Photo credits: AP
On her history-making first trip abroad, Secretary of State Hillary Clinton reassures Japan of its status as an American ally and pauses during her visit in Tokyo to firmly respond to North Korea’s threats to conduct a missile launch.
The Washington Post’s Glenn Kessler reports:
"If North Korea abides by the obligations it has already entered into and verifiably and completely eliminates its nuclear program, then there will be a reciprocal response, certainly from the United States," Clinton said. "But the decision as to whether North Korea will cooperate in [negotiations], end provocative language and actions, is up to them -- and we are watching very closely."
Clinton, who arrived here on the first stop of her Asian tour Monday, also surprised the embattled government of Japanese Prime Minister Taro Aso by extending an invitation for him to visit the White House on Feb. 24, making him the first foreign leader to receive such an invitation from President Obama.
At the top of her game as a diplomat and world citizen, Clinton also participated in several ceremonial events:
At an elaborate arrival ceremony Monday night, Clinton lauded the U.S.-Japanese partnership, calling it "a cornerstone of our efforts around the world." She addressed a group of dignitaries that included two female Japanese astronauts who participated in the U.S. space shuttle program and Japanese Special Olympics athletes who recently competed in Idaho.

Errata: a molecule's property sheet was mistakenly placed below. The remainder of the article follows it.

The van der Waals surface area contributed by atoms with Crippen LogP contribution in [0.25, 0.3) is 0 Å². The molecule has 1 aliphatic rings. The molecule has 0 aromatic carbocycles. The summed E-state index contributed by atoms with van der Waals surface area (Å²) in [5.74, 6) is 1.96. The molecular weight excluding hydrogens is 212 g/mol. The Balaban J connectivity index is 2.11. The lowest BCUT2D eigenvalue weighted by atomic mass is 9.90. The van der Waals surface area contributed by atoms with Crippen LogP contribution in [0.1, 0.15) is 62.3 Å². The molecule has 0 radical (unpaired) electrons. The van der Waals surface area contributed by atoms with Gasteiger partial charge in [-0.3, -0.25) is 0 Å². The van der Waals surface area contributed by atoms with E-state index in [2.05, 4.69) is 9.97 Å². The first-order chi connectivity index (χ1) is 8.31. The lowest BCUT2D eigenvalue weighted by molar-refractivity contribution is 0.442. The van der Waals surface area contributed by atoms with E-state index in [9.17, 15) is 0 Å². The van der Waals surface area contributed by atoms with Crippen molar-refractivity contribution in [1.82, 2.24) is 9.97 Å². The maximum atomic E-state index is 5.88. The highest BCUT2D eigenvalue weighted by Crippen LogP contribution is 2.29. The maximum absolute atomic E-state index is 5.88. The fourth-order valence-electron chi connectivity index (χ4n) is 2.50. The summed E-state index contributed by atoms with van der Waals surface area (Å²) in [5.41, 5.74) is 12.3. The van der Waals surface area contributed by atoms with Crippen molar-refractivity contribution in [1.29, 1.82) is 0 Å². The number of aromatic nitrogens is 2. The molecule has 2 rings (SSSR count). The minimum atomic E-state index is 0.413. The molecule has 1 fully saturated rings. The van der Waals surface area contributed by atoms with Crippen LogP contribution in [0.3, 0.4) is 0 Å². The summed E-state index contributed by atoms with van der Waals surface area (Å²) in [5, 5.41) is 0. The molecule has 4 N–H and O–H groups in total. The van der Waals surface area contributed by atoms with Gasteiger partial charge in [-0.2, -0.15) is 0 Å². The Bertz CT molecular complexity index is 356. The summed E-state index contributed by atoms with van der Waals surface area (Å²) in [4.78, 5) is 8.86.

On Tuesday morning, Clinton participated in another welcoming ceremony and a purification rite at a Shinto shrine to former Emperor Meiji. She was given tea and exchanged gifts with the main priests, telling them that she appreciated the message of "harmony and peace that this shrine represents."
Later, she told about 200 U.S. Embassy employees that the notion of peace and harmony was "not only a good concept for religious shrines, it's a good concept for America's role in the world. We need to be looking to create more balance, more harmony."
Breaking ground in her role as secretary of state, Kessler reports that Clinton is the first U.S. secretary of state in nearly 50 years to visit Asia during his or her first trip abroad.